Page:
• Kathy says:

    Dr. Thomas Stanley discusses this in “The Millionaire Next Door”. He interviewed a truly wealthy Texan who called it the Big Hat No Cattle syndrome. Some people have all the appearance of wealth and none of the foundation that should exist to support the lifestyle they live. When I worked in a doctor’s office, it was interesting to see different types of people. You’d be surprised about who didn’t pay their bills and who did.

    • Laurie says:

      The Big Hat No Cattle Syndrome is one of my favorite sayings, and SO true. And I’m not surprised about the doc bills. People often have the appearance of having lots, but in reality, all they have is a lot of stuff.

  • I would imagine in a bank you’d see all types and all financial situations! So true that appearances don’t necessarily tell you the whole picture!

  • Gia says:

    Glad to see a post like this, but you only learned 3 lessons?? I have worked in the credit union industry for several years working as a teller, call center specialist, member service rep, financial counselor and marketing/pr. I have learned probably more than I ever wanted to know about people and how they handle money. Haha.

    • Laurie says:

      LOL, I learned much more than that, but didn’t want to overload John’s blog with all of the nitty gritty details. If we’re ever all at FINCON together, I’ll give ya’ll the REAL scoop. 🙂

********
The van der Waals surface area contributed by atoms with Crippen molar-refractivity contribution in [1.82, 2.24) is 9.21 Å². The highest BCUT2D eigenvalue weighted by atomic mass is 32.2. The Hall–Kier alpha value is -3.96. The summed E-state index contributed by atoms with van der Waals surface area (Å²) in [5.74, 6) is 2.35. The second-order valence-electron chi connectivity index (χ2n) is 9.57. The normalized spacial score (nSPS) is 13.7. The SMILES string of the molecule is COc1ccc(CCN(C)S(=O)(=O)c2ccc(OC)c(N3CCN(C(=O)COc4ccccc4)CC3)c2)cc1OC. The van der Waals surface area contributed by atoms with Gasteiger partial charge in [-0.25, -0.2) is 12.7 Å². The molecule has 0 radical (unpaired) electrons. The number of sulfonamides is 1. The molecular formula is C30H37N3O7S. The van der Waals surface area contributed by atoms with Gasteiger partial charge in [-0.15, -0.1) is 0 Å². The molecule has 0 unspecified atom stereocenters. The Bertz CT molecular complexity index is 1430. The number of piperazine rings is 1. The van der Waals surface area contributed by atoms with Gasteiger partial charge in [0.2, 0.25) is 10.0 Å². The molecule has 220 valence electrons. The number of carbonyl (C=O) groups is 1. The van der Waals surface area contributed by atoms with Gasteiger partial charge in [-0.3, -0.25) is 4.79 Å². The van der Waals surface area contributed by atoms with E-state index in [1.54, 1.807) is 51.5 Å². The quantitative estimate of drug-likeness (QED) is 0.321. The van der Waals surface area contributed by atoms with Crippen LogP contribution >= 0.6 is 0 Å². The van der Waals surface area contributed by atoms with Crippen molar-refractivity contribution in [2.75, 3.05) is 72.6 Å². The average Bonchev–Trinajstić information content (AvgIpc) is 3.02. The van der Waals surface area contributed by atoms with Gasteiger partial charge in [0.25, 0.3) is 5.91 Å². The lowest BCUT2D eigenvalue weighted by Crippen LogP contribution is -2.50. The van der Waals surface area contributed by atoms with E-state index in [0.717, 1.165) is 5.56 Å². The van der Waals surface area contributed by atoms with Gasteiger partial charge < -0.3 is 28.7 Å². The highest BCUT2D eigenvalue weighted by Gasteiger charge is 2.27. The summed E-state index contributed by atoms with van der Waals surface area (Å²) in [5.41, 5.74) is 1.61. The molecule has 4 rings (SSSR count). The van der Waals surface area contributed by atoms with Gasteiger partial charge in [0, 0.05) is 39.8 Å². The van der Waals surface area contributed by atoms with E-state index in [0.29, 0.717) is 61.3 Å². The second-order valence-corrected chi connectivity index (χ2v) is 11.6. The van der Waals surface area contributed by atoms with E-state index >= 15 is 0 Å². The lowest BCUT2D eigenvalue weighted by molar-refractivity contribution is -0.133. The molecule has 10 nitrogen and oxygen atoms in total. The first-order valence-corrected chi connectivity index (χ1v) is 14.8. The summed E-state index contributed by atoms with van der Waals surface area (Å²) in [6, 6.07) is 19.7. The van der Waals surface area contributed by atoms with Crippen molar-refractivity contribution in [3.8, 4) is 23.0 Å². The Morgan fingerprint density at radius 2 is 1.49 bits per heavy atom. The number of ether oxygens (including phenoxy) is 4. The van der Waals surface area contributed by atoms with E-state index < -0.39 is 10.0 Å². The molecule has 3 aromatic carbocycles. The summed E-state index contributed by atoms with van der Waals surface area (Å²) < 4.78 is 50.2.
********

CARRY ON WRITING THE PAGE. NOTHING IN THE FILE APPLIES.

• Laurie says:

    Ugh, I’ve seen that and can totally identify, Kay. I’ve learned now to admire those who have only a little stuff and big savings accounts.

  • Interesting post Laurie! I currently work as a credit analyist at an Ag lending institution and you are so right, appearances mean nothing! We too have a lot of customers with long asset lists and a long liabilities list to go right along with it. Just think, those are the Joneses we are trying to keep up with – no thank you!

  • Kim says:

    I used to think superficial things equaled wealth but likely, it just means in debt. It must be fascinating to be behind the scenes and know who is wealthy and who is just flashy.

  • The Phroogal Jason says:

    I’ve worked in the financial services industry for close to 10 years. I too had the opportunity to work with all types of people from rich to poor. It’s never about how much someone makes. I used to be surprised when someone drove up in a beater car and had $500,000 sitting in various certificates. Oh and that wasn’t all the money they had.

    • Laurie says:

      Exactly, Jason! Happened all of the time where I worked too. People would turn up their noses at that beater car guy or gal, not having a clue that beater car guy was ten times wealthier than they were.

  • Wonderful lessons. #3 is especially important I think. Money is simply a means to an end. It’s only a tool to be used to accomplish some goal. When we make money the end-all, we’ll be sure to end up with an unfulfilled life.